Reading time: 3 minutes
Commonwealth and Council, Los Angeles, California
January 20, 2018 – March 3, 2018
At the intersection of art and archival work, Guadalupe Rosales seizes social media as a radical opportunity: a generous platform to engage and develop multiple modes of discourse. Her ongoing projects Veteranas and Rucas (@veteranas_and_rucas) and Map Pointz (@map-pointz) broach the importance of self-representation and self-historicization, showing how lived experiences and memories find potent revival on Instagram as well as generate unexpected relays between the sometimes seemingly irreconcilable spaces of institution and community.
Veteranas and Rucas and Map Pointz are dynamic archives that document, historicize, and celebrate youth culture in Southern California during the early 1990s. The first focuses particularly on the experience of young women, the latter on the party crew scene that flourished in Los Angeles during this time. Young Latinx, alienated from much of mainstream society, created an underground that would have lasting, if often unrecognized effects on culture, especially in the house and techno scenes. While in New York, where Rosales moved for fifteen years to escape the gang violence that killed her cousin in 1996, she saw the urgent need to preserve this history from the threat of permanent erasure in the face of gentrification and displacement. The party crew aesthetic, viewed from the outside, had always been tainted by connotations of criminality and violence. Rosales seeks an accurate retelling of its history, using Instagram as a fluid and powerful platform well suited to restitute its complicated legacy through multiple layered narrative methodologies and cultural lenses.
At its core, Rosales’s practice is participatory, centering the voices of others to co-represent their archives and memories. It provides a reflective surface to see oneself—not through an act of vanity, but of affirmation. The agency which social media has allowed in collective remembering is palpable in the comment sections of the Instagram accounts, and viewers began submitting their own photos and memories to Rosales. Endless Nights is a collaboration between Rosales and Eddie Ruvalcaba, who sent in photographs for the archives. When they met, Ruvalcaba surprised her with his own trove of photographs and mentioned the existence of other damaged photographs and negatives. Ruvalcaba’s photography stood out to Rosales from his first submission because his photos captured the essence of what Rosales herself had observed and experienced as a teenager.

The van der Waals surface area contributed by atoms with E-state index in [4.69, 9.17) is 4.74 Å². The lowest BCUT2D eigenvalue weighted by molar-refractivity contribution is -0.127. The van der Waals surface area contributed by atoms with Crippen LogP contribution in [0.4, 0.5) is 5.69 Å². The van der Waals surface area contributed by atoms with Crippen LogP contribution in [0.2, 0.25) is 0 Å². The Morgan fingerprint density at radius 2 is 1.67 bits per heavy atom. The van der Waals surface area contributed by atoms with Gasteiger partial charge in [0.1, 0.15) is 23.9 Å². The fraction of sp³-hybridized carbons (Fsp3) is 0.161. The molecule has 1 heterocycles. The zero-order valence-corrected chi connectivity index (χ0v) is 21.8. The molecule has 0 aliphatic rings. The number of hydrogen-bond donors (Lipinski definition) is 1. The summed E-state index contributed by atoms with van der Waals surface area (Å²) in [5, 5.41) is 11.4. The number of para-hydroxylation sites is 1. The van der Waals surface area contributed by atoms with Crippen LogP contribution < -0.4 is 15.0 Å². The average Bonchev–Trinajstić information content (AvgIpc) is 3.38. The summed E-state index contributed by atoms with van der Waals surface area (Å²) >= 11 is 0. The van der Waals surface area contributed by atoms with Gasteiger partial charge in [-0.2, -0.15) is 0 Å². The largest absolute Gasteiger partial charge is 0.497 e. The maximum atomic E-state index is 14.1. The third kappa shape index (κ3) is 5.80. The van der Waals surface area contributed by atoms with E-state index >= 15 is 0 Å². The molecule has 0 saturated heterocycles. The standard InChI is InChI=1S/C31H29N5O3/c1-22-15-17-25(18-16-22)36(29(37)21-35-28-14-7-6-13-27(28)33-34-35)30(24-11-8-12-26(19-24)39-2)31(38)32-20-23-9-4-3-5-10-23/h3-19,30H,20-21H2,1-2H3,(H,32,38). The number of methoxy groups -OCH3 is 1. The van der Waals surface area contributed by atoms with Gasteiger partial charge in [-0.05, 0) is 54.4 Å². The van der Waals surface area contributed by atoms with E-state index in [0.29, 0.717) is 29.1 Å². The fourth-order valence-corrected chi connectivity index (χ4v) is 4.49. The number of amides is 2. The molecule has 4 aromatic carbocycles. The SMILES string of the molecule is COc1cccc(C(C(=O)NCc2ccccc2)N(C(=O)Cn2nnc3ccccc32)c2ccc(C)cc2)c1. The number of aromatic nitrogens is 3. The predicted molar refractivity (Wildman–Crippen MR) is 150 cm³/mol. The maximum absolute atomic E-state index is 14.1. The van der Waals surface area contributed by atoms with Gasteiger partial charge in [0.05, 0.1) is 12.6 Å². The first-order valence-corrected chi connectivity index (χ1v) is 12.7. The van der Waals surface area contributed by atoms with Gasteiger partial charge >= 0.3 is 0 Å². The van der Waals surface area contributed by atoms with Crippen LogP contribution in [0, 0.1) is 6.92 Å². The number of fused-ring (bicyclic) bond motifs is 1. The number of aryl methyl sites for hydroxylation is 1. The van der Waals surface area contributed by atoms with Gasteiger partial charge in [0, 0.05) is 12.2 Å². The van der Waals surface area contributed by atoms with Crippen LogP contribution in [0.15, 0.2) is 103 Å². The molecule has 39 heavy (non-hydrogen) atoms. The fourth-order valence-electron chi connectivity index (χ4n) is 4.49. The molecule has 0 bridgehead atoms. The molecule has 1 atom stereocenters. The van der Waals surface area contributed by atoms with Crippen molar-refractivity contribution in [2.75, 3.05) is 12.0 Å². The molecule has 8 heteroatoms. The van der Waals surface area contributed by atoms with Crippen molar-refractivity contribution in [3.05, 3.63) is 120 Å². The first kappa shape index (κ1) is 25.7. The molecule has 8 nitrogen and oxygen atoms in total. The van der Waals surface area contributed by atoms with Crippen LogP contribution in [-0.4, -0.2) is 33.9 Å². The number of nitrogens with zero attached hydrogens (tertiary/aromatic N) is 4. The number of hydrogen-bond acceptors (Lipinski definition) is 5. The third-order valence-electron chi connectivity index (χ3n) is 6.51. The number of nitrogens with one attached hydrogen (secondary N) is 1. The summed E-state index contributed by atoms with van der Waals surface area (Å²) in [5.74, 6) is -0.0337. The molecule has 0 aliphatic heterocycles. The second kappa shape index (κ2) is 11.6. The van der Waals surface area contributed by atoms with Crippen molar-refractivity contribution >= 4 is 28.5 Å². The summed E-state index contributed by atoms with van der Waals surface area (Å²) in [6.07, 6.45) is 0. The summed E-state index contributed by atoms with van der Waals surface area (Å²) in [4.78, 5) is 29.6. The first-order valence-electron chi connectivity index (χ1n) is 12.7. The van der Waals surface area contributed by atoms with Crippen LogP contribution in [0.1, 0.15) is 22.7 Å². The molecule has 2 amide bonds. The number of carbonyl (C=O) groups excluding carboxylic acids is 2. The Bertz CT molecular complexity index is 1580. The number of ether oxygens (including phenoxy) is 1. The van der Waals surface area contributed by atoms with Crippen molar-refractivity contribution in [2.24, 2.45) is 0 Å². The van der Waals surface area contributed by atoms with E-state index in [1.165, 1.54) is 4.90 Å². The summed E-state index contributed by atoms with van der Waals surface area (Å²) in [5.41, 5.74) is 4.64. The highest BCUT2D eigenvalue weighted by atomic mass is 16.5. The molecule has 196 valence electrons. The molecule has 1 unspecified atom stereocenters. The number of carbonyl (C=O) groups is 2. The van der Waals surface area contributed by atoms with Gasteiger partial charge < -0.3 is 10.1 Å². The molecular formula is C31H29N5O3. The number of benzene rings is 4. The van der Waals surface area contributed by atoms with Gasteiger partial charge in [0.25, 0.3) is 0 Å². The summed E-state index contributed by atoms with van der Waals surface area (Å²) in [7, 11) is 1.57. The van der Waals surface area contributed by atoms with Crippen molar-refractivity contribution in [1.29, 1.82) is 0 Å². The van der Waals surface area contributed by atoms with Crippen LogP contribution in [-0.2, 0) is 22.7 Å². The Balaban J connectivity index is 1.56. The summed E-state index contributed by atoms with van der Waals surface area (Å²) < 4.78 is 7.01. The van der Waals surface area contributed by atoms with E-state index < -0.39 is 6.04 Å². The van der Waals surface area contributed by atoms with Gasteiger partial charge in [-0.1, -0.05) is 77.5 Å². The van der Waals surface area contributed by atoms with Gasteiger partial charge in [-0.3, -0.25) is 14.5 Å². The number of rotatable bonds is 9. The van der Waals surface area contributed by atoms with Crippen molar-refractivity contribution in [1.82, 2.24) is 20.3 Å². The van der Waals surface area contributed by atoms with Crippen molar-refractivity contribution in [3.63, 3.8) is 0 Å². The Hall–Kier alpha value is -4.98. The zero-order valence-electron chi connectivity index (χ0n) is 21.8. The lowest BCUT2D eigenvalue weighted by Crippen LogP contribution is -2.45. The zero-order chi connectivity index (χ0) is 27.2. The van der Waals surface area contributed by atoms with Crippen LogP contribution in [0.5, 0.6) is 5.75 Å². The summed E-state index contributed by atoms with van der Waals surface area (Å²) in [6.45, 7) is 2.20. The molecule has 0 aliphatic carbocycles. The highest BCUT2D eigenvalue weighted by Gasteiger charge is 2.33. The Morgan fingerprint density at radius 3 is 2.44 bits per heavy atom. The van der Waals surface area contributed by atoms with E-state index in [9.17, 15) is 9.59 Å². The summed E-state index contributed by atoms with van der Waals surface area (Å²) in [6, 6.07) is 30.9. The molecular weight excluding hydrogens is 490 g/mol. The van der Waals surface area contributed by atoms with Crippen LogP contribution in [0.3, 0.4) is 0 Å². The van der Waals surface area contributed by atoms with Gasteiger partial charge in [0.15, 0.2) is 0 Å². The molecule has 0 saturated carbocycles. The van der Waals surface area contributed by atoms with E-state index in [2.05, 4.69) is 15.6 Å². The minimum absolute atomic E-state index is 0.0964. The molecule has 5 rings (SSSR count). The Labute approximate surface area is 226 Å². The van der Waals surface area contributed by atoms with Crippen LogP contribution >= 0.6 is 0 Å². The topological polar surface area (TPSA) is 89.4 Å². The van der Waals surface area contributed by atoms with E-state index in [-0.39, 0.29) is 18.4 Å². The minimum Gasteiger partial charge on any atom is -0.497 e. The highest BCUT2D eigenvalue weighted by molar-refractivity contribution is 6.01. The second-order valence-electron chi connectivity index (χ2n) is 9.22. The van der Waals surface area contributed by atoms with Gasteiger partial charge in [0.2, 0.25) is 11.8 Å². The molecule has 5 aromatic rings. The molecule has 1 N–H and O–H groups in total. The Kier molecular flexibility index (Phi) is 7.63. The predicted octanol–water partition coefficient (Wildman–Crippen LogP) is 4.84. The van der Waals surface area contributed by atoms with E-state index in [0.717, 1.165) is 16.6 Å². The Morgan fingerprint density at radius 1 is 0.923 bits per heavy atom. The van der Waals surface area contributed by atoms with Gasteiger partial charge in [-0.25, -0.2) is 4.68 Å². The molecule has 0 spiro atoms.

This installation attempts to embody this inherently ephemeral essence, materializing the collective memories of vulnerable communities to explore how impermanence might be assuaged through objects. Most of the objects in Rosales’s collection have been rescued, like Ruvalcaba’s photographs, from secret stashes in basements or garages where they were hidden over the years—from parents, from lovers, and ultimately from children. “They were just collecting dust,” people will often tell Rosales as she gratefully receives their donations. In time, we lose people, objects, and the clarity of certain memories—and yet a salvaged object becomes a receptacle for the memories and emotions attached to it. The conversations and immaterial richness began with Veteranas and Rucas and Map Pointz are brought back to material representation; the party crew hats, flyers, newspaper clippings, and Street Beat magazines are the remaining, potent connections to the people and the moment that were lost. “Now the only thing we have is the material. With my cousin, now I just have his backpack and his photo, but these are things that represent a part of him. [These objects] are as close as I’ll ever be to him. And that’s why this material [I’ve collected and people have donated] is so important because this is as close as we will ever be to that time.” Rosales and Ruvalcaba invite others to continue to help them bring this time closer by adding their own photos and ephemera to the visual conversation. Donations have already been made by people like Theresa Vega, who designed many parties and rave flyers in the 1990s. Part altar, part collaborative installation, this work invites those who lived through this time to make new additions. Lived experiences become documentation and ephemera, which in turn become archive and history.